Yes, two things.
First, you should realize that it's easy to invent a chess variant, and it's even easy to invent an interesting one, and even easy (with a bit of luck) to invent a pretty good one. In order to come up with something really new, you have to know what's been done before, and in order to come up with something really good, you have to try -- and then perhaps learn from what you did -- and then try another one.
Second, once you have managed to invent a good new game, do not imagine that it will make you rich and famous, do not mortgage your cat in order to raise money to manufacture and sell sets and boards for your game, and do not expect that everybody in the world will immediately stop playing FIDE Chess and start playing your game instead. (It may happen, but it will take some time.) Above all, do not spam every chess-related newsgroup saying that "Chess is Dead long live my new game" -- it's been done.
Third (so who can count?), you might need an answer you can use when people ask you "if inventing a great new chess variant won't make you rich and famous, why do it?"
The classical answer is "if you have to ask, you'll never understand".
You are also a US chess master. Some questions about this:
And an FM as well.
Do you think playing chess variants helps you to become a better chess player? And vice versa?
Your mileage may vary. What works for one person may not work for another. I believe that variants did improve my play and kept my thoughts fresh and flexible.
As for vice-versa, the general principles of strategic and tactical play continue to work extremely well in all Chesslike chess variants, and therefore better Chess players will usually also be better players of (for example) Dynamo Chess. However, studying the latest variation of the Sveshnikov Sicilian might not help you play Chessgi any better.
At what age did you start to play chess?
Learned the moves at 8, started beating schoolmates at 12 (with my invention 1. e4 e5 2. Qh5), was humbled by the outside world at age 13, won my first tournament at 14 (a regional scholastic tournament), all downhill from there.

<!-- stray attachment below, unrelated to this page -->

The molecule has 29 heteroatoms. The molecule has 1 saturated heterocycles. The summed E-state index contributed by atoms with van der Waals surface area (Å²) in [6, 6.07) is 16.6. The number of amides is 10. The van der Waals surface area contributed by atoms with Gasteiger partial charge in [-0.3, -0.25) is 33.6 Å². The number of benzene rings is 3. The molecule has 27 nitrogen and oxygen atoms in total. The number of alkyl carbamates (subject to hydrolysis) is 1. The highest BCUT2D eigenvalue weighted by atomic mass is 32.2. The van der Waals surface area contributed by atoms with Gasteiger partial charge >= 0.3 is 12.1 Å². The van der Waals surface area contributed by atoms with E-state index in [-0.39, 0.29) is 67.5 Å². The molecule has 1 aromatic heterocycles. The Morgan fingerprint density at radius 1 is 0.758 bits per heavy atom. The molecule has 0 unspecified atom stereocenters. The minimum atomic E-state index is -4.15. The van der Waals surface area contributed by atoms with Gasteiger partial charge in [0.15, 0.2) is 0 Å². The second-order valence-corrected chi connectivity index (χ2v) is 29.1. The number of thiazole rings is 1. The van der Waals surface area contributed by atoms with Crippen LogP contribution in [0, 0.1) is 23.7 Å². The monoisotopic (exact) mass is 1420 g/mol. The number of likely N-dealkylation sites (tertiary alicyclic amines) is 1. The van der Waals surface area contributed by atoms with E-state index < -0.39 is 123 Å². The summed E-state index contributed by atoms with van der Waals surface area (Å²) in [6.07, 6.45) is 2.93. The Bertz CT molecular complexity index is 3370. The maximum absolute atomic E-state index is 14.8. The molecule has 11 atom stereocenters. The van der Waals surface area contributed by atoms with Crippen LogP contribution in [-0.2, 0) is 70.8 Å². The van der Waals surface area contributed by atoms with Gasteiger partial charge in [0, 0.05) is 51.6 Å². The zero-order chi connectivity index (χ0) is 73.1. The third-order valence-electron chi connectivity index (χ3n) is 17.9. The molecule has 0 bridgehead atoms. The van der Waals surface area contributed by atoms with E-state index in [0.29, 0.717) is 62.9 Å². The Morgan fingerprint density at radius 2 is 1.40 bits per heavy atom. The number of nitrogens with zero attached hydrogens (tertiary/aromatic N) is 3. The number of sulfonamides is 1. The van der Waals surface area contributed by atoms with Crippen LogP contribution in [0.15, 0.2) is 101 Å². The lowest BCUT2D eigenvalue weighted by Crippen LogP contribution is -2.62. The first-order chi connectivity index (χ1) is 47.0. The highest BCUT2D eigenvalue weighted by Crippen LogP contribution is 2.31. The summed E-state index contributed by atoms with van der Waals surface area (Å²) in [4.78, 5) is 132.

Are there particularly memorable moments in your chess life?
Too many. It would take too much space, so I won't even mention playing against Bobby Fischer, nor beating Robert Byrne and being mentioned on the front page of the NY Times, nor beating Bisguier in a blitz game that Horowitz put in his column in the Times, nor meeting and/or playing so many famous chess names from Hans Kmoch to Brother Theodore, nor even the wonderful experiences I've had by making it a point to visit the chess club in every city I go to.
Instead, I'll just mention three:
1. Ed Lasker, at age ninety-plus, uncorked a move against me, a quiet centralizing move in an open position that not only totally defeated me but which had never entered my mind. It made me realize that although he could no longer play well, he still understood more about the game than I could ever hope to, that he had in fact forgotten more about Chess than I would ever know. Not just a figure of speech, forgotten more than I would ever know. Think about it...
2. I travelled from Milano to Geneva for a 5-minute chess tournament, and played all day to qualify for the finals, and played all those tough guys in the final section (they were all at least IMs except me) before I finally got to play Korchnoi. He played 1. d4, and after 1. d4 c5 2. d5 e5 3. e4 a6 4. f4 d6 5. fe5? Qh4+ 6. Kd2, my brain froze up on me. Between the fatigue of the long day and the emotion of having this position against such a great, I couldn't think! I played on reflex. Queens got traded, and he won a piece by advancing his King, then sportsmanlike took the chance of grabbing another. I lost, and at 3:00 in the morning I woke up with a position from the game in my mind, realizing that at one point I could have sacrificed more material to get a perpetual check, and a draw in a 5-minute game that would have been printed in every chess magazine around the world!